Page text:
22 Jan 2015

Everyday bounded rationality

I took this photo at a California supermarket. It displays the price for a 24-bottle pack of Nestle water.

Let's figure out which price applies to you...

This 24-pack is...
$3.99 if you buy one with a loyalty card
$4.99 if you buy one without a loyalty card
$2.99 if you buy 5 packs (120 bottles) with a card

...but make sure you add sales tax (8 percent in this county) and CRV (bottle deposit), which varies by container size. I'm not sure, but I'd guess that a purchase of a single 24-pack, without card, would cost $(4.99*1.08)+(24*0.05) = $6.59, or more than double the screaming $2.99 price...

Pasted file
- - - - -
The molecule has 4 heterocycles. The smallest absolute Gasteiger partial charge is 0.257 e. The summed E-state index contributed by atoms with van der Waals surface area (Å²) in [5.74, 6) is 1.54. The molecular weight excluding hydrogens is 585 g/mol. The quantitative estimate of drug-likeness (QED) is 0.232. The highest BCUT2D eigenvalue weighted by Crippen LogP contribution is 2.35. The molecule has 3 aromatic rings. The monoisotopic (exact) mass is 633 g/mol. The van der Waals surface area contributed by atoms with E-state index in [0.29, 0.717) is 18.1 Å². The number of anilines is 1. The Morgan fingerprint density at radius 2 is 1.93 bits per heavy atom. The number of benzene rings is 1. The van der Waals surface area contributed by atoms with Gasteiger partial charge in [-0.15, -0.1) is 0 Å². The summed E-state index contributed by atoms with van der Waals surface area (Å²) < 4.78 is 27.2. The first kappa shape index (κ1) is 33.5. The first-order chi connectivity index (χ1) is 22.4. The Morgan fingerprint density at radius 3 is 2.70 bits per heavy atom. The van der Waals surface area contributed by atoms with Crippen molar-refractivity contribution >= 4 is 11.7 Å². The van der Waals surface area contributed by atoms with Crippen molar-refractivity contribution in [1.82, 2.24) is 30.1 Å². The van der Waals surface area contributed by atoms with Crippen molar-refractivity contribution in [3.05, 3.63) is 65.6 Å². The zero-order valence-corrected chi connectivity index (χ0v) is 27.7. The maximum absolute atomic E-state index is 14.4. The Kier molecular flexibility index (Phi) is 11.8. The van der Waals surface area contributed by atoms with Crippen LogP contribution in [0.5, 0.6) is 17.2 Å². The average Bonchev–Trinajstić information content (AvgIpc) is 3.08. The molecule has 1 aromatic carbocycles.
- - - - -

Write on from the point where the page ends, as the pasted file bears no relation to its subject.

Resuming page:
So, is this normal? Let's look at the Dutch version of things:

It says € 1.67 for 6 bottles of 500ml water, at a cost of € 0.56/liter. (I can't even tell how many ounces or liters comes with the 24 bottles above.) That's the tax and (no) deposit-inclusive price, btw.

Bottom Line: In some countries, stores sell you goods. In others, they sell you a bill of goods. Perhaps that confusion explains why Americans are so (fatally) abusive of drugs (compared to the Dutch).